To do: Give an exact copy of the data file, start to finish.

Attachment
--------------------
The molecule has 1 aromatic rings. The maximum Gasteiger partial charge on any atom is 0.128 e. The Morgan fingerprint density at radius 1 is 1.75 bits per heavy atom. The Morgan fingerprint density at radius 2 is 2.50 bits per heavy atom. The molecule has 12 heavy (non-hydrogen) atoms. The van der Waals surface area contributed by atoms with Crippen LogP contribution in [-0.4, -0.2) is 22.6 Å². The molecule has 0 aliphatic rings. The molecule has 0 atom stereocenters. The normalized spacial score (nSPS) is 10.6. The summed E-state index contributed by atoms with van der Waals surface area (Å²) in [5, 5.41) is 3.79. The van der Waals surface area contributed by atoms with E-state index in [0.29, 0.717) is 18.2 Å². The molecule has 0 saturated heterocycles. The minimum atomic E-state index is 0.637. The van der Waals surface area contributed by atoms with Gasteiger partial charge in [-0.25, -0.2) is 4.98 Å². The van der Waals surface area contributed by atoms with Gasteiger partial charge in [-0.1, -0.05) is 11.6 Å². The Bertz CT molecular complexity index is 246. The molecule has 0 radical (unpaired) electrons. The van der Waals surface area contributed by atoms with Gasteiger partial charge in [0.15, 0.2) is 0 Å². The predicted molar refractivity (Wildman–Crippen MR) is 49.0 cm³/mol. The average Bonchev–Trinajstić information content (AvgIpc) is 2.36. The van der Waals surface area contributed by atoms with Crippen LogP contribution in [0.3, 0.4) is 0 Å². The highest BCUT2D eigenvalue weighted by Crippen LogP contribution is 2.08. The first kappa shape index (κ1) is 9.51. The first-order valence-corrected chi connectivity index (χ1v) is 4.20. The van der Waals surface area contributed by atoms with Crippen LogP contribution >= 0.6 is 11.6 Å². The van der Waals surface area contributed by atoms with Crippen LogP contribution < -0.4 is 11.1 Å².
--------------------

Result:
The molecule has 1 aromatic rings. The maximum Gasteiger partial charge on any atom is 0.128 e. The Morgan fingerprint density at radius 1 is 1.75 bits per heavy atom. The Morgan fingerprint density at radius 2 is 2.50 bits per heavy atom. The molecule has 12 heavy (non-hydrogen) atoms. The van der Waals surface area contributed by atoms with Crippen LogP contribution in [-0.4, -0.2) is 22.6 Å². The molecule has 0 aliphatic rings. The molecule has 0 atom stereocenters. The normalized spacial score (nSPS) is 10.6. The summed E-state index contributed by atoms with van der Waals surface area (Å²) in [5, 5.41) is 3.79. The van der Waals surface area contributed by atoms with E-state index in [0.29, 0.717) is 18.2 Å². The molecule has 0 saturated heterocycles. The minimum atomic E-state index is 0.637. The van der Waals surface area contributed by atoms with Gasteiger partial charge in [-0.25, -0.2) is 4.98 Å². The van der Waals surface area contributed by atoms with Gasteiger partial charge in [-0.1, -0.05) is 11.6 Å². The Bertz CT molecular complexity index is 246. The molecule has 0 radical (unpaired) electrons. The van der Waals surface area contributed by atoms with Gasteiger partial charge in [0.15, 0.2) is 0 Å². The predicted molar refractivity (Wildman–Crippen MR) is 49.0 cm³/mol. The average Bonchev–Trinajstić information content (AvgIpc) is 2.36. The van der Waals surface area contributed by atoms with Crippen LogP contribution in [0.3, 0.4) is 0 Å². The highest BCUT2D eigenvalue weighted by Crippen LogP contribution is 2.08. The first kappa shape index (κ1) is 9.51. The first-order valence-corrected chi connectivity index (χ1v) is 4.20. The van der Waals surface area contributed by atoms with Crippen LogP contribution >= 0.6 is 11.6 Å². The van der Waals surface area contributed by atoms with Crippen LogP contribution < -0.4 is 11.1 Å².